Mindful Money.

Introduction to mindful money.

There’s no ‘one size fits all’ and clever money management looks different for all of us. But talking about money shouldn’t be the last taboo. Having open, honest and thought-provoking conversations about managing finances is valuable for all of us.

That’s how Mindful Money was born; we wanted to create a platform to take some of the headache out of finance, and swap tips on day-to-day saving and spending from those in the know. No preaching, no jargon; just honest, thoughtful insights about money management.

Whether you’re dreaming of taking your first steps on the property ladder, starting a business, travelling the world, or want to understand how credit works we’ve teamed up with some brilliant contributors offering helpful guidance on how you can make your hard-earned cash go further.

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Whether the goal is saving up for a holiday this summer or breaking bad money habits for good, our contributors will share their advice on building up your bank balance in a sustainable and achievable way - whatever you want to use it for.


From making smart changes to manage spending, to feeling empowered to spend money sustainably - our contributors share thoughts based on their own experiences and provide some helpful, honest and judgement free opinions and hacks on spending.


In our living section, our contributors explore the role of money in different areas of our lives. They’ll cover things like managing money and mental health, sharing your life and money with someone else and the rise of the side-hustle.

Jargon busting.

It’s no coincidence that the Swedish translation of ‘Klarna’ is ‘clear.’ We want to be simple and transparent in everything we do – because life is complicated enough already. Being smoooth means being crystal clear, so here are some common pieces of financial jargon that sometimes confuse people.

Direct Debit

Essentially an instruction from you to your bank or building society. It authorises the organisation or recipient you want to pay to collect money from your account. The bank or building society then transfers that money on a date agreed by you and the recipient.

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Short for Annual Percentage Rate, APR represents the amount of interest you'll pay annually on any money borrowed. APR can include the interest rate as well as any charges. All financial products that let you borrow money must show the APR rate so you can fairly compare products. APR is calculated the same way by all lenders.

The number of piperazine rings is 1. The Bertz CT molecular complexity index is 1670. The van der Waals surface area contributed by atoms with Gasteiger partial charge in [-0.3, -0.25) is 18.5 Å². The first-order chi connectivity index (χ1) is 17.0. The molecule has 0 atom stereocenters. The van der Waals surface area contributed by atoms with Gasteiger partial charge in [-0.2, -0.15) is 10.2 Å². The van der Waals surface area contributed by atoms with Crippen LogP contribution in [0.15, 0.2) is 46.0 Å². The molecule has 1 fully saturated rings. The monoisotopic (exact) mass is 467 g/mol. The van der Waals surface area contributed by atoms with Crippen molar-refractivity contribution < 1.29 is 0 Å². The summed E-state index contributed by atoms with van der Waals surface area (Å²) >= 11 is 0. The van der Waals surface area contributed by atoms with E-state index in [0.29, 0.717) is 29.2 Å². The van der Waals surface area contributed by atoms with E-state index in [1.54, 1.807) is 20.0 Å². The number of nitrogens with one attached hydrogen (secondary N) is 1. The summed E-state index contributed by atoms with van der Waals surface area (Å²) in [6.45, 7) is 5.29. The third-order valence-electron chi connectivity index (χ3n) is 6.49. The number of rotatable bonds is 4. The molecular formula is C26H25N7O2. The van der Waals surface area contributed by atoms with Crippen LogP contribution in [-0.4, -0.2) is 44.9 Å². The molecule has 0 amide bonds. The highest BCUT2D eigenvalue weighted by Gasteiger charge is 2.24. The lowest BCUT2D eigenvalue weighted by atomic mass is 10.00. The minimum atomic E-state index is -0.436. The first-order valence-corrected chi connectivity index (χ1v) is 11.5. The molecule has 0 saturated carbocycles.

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Credit score

When you apply for a financial product, lenders will often review your credit score. This is based upon your history of handling credit and can encompass things like mobile phone bills, previous credit cards, if you’re on the electoral roll and a variety of other factors.

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Unsecured loan

Simply put, this is when you borrow money from a bank or another lender and it is not tied to an asset for security. If you miss a payment on an unsecured loan, a lender cannot repossess any of your assets. Whilst they are unable to seize assets, some lenders may take legal action such as a County Court Judgement if repayments continued to be missed.

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Important information.

Opinions, not advice.

We want to create an open community for people to talk about their finances and access insights from contributors. But it’s important to note that no content on this page should be construed as being personal finance advice.

The views and opinions contained in this site belong to the contributors and authors, or the individual to whom they are attributed, and may not necessarily represent views expressed or reflected by Klarna.

Where to go for financial help.

Dealing with money worries and debt can be stressful, but you’re not alone. There are specially trained experts on hand 24/7 to help you get your finances back on track. Please contact one of the expert services below to seek help with your financial problems: